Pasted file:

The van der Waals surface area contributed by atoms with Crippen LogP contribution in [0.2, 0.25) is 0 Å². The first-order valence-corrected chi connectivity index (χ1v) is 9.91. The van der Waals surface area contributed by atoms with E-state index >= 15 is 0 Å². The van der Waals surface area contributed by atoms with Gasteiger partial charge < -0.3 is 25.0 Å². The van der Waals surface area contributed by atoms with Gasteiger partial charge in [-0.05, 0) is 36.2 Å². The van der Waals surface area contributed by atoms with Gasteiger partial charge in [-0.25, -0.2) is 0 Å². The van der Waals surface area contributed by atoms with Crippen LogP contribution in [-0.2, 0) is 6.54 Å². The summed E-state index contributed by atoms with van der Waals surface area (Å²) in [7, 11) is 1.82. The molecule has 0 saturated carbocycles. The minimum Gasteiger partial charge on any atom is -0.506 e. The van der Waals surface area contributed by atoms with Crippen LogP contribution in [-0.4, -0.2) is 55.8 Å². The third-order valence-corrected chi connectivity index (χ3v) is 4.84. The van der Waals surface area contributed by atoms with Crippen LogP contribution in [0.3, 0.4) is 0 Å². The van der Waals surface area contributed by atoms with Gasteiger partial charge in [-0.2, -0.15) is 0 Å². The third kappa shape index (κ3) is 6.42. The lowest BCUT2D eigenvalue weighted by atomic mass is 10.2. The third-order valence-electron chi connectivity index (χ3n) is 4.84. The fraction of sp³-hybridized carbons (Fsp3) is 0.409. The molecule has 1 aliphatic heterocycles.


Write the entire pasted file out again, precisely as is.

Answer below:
The van der Waals surface area contributed by atoms with Crippen LogP contribution in [0.2, 0.25) is 0 Å². The first-order valence-corrected chi connectivity index (χ1v) is 9.91. The van der Waals surface area contributed by atoms with E-state index >= 15 is 0 Å². The van der Waals surface area contributed by atoms with Gasteiger partial charge < -0.3 is 25.0 Å². The van der Waals surface area contributed by atoms with Gasteiger partial charge in [-0.05, 0) is 36.2 Å². The van der Waals surface area contributed by atoms with Gasteiger partial charge in [-0.25, -0.2) is 0 Å². The van der Waals surface area contributed by atoms with Crippen LogP contribution in [-0.2, 0) is 6.54 Å². The summed E-state index contributed by atoms with van der Waals surface area (Å²) in [7, 11) is 1.82. The molecule has 0 saturated carbocycles. The minimum Gasteiger partial charge on any atom is -0.506 e. The van der Waals surface area contributed by atoms with Crippen LogP contribution in [-0.4, -0.2) is 55.8 Å². The third-order valence-corrected chi connectivity index (χ3v) is 4.84. The van der Waals surface area contributed by atoms with Crippen LogP contribution in [0.3, 0.4) is 0 Å². The van der Waals surface area contributed by atoms with Gasteiger partial charge in [-0.2, -0.15) is 0 Å². The third kappa shape index (κ3) is 6.42. The lowest BCUT2D eigenvalue weighted by atomic mass is 10.2. The third-order valence-electron chi connectivity index (χ3n) is 4.84. The fraction of sp³-hybridized carbons (Fsp3) is 0.409. The molecule has 1 aliphatic heterocycles.